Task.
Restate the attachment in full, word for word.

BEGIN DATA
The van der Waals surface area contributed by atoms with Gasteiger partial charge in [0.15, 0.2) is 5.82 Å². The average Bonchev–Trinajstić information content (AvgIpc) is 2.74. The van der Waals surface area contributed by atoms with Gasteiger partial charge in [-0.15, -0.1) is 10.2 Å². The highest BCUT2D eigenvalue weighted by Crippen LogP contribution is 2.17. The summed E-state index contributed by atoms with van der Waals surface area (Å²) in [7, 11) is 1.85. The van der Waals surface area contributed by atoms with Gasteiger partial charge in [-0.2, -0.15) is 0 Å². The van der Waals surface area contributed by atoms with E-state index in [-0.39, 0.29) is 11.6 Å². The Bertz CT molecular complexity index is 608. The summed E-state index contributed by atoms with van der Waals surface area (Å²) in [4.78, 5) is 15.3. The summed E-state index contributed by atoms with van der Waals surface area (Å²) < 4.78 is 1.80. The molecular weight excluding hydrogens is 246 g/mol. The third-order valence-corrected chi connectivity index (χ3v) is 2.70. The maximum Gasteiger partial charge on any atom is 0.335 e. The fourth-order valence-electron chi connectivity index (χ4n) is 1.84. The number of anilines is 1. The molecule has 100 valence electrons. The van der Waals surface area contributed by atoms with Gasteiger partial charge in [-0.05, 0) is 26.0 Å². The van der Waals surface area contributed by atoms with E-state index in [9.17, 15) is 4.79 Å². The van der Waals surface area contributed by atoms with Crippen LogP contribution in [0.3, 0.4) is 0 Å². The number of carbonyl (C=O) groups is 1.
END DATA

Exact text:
The van der Waals surface area contributed by atoms with Gasteiger partial charge in [0.15, 0.2) is 5.82 Å². The average Bonchev–Trinajstić information content (AvgIpc) is 2.74. The van der Waals surface area contributed by atoms with Gasteiger partial charge in [-0.15, -0.1) is 10.2 Å². The highest BCUT2D eigenvalue weighted by Crippen LogP contribution is 2.17. The summed E-state index contributed by atoms with van der Waals surface area (Å²) in [7, 11) is 1.85. The van der Waals surface area contributed by atoms with Gasteiger partial charge in [-0.2, -0.15) is 0 Å². The van der Waals surface area contributed by atoms with E-state index in [-0.39, 0.29) is 11.6 Å². The Bertz CT molecular complexity index is 608. The summed E-state index contributed by atoms with van der Waals surface area (Å²) in [4.78, 5) is 15.3. The summed E-state index contributed by atoms with van der Waals surface area (Å²) < 4.78 is 1.80. The molecular weight excluding hydrogens is 246 g/mol. The third-order valence-corrected chi connectivity index (χ3v) is 2.70. The maximum Gasteiger partial charge on any atom is 0.335 e. The fourth-order valence-electron chi connectivity index (χ4n) is 1.84. The number of anilines is 1. The molecule has 100 valence electrons. The van der Waals surface area contributed by atoms with Gasteiger partial charge in [-0.05, 0) is 26.0 Å². The van der Waals surface area contributed by atoms with E-state index in [9.17, 15) is 4.79 Å². The van der Waals surface area contributed by atoms with Crippen LogP contribution in [0.3, 0.4) is 0 Å². The number of carbonyl (C=O) groups is 1.